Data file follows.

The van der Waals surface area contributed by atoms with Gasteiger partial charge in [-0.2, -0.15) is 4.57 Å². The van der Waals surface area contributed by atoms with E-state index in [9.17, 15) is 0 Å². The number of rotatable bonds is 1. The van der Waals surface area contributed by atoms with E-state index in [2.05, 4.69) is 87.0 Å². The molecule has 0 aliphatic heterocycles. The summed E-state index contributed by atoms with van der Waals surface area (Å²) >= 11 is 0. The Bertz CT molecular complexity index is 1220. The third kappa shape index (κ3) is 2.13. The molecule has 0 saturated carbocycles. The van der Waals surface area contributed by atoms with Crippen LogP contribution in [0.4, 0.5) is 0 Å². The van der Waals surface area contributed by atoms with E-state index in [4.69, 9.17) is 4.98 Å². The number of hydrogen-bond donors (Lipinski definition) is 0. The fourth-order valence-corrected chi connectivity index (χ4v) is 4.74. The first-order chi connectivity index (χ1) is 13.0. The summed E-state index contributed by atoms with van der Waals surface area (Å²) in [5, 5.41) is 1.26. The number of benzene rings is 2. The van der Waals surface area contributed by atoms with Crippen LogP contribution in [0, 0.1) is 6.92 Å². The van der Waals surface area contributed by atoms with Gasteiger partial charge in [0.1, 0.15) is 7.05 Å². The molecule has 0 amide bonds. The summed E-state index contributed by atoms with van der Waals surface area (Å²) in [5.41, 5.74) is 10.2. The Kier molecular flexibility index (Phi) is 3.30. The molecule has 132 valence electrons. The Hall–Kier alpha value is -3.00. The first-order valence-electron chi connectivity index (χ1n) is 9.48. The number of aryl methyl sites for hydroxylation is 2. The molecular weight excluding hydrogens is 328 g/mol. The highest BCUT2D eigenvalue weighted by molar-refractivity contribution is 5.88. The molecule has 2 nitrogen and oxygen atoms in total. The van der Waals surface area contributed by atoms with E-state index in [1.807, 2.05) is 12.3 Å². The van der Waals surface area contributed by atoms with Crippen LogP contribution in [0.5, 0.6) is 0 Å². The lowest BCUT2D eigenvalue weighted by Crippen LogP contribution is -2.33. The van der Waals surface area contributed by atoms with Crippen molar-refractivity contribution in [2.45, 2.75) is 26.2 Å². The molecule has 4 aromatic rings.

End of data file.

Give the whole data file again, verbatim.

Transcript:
The van der Waals surface area contributed by atoms with Gasteiger partial charge in [-0.2, -0.15) is 4.57 Å². The van der Waals surface area contributed by atoms with E-state index in [9.17, 15) is 0 Å². The number of rotatable bonds is 1. The van der Waals surface area contributed by atoms with E-state index in [2.05, 4.69) is 87.0 Å². The molecule has 0 aliphatic heterocycles. The summed E-state index contributed by atoms with van der Waals surface area (Å²) >= 11 is 0. The Bertz CT molecular complexity index is 1220. The third kappa shape index (κ3) is 2.13. The molecule has 0 saturated carbocycles. The van der Waals surface area contributed by atoms with Crippen LogP contribution in [0.4, 0.5) is 0 Å². The van der Waals surface area contributed by atoms with E-state index in [4.69, 9.17) is 4.98 Å². The number of hydrogen-bond donors (Lipinski definition) is 0. The fourth-order valence-corrected chi connectivity index (χ4v) is 4.74. The first-order chi connectivity index (χ1) is 13.0. The summed E-state index contributed by atoms with van der Waals surface area (Å²) in [5, 5.41) is 1.26. The number of benzene rings is 2. The van der Waals surface area contributed by atoms with Crippen LogP contribution in [0, 0.1) is 6.92 Å². The van der Waals surface area contributed by atoms with Gasteiger partial charge in [0.1, 0.15) is 7.05 Å². The molecule has 0 amide bonds. The summed E-state index contributed by atoms with van der Waals surface area (Å²) in [5.41, 5.74) is 10.2. The Kier molecular flexibility index (Phi) is 3.30. The molecule has 132 valence electrons. The Hall–Kier alpha value is -3.00. The first-order valence-electron chi connectivity index (χ1n) is 9.48. The number of aryl methyl sites for hydroxylation is 2. The molecular weight excluding hydrogens is 328 g/mol. The highest BCUT2D eigenvalue weighted by molar-refractivity contribution is 5.88. The molecule has 2 nitrogen and oxygen atoms in total. The van der Waals surface area contributed by atoms with E-state index in [1.807, 2.05) is 12.3 Å². The van der Waals surface area contributed by atoms with Crippen LogP contribution in [0.5, 0.6) is 0 Å². The lowest BCUT2D eigenvalue weighted by Crippen LogP contribution is -2.33. The van der Waals surface area contributed by atoms with Crippen molar-refractivity contribution in [2.45, 2.75) is 26.2 Å². The molecule has 4 aromatic rings.